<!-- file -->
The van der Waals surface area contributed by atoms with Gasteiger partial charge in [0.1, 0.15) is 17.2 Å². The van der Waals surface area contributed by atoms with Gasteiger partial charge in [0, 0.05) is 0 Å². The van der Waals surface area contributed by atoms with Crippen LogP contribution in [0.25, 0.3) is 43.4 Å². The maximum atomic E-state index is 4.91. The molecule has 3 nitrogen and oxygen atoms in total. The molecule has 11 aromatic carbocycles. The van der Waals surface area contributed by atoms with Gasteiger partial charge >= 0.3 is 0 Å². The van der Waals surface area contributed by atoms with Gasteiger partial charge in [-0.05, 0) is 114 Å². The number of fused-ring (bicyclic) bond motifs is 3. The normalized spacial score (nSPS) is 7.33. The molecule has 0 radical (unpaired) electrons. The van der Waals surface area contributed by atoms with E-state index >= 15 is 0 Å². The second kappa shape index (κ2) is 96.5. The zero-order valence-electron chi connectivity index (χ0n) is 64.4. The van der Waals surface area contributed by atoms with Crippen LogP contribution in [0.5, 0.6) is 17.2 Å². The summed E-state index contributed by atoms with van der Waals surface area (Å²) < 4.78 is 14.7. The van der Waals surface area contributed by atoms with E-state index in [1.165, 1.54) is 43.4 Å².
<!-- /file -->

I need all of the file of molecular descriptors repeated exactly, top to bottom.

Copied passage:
The van der Waals surface area contributed by atoms with Gasteiger partial charge in [0.1, 0.15) is 17.2 Å². The van der Waals surface area contributed by atoms with Gasteiger partial charge in [0, 0.05) is 0 Å². The van der Waals surface area contributed by atoms with Crippen LogP contribution in [0.25, 0.3) is 43.4 Å². The maximum atomic E-state index is 4.91. The molecule has 3 nitrogen and oxygen atoms in total. The molecule has 11 aromatic carbocycles. The van der Waals surface area contributed by atoms with Gasteiger partial charge >= 0.3 is 0 Å². The van der Waals surface area contributed by atoms with Gasteiger partial charge in [-0.05, 0) is 114 Å². The number of fused-ring (bicyclic) bond motifs is 3. The normalized spacial score (nSPS) is 7.33. The molecule has 0 radical (unpaired) electrons. The van der Waals surface area contributed by atoms with E-state index >= 15 is 0 Å². The second kappa shape index (κ2) is 96.5. The zero-order valence-electron chi connectivity index (χ0n) is 64.4. The van der Waals surface area contributed by atoms with Crippen LogP contribution in [0.5, 0.6) is 17.2 Å². The summed E-state index contributed by atoms with van der Waals surface area (Å²) < 4.78 is 14.7. The van der Waals surface area contributed by atoms with E-state index in [1.165, 1.54) is 43.4 Å².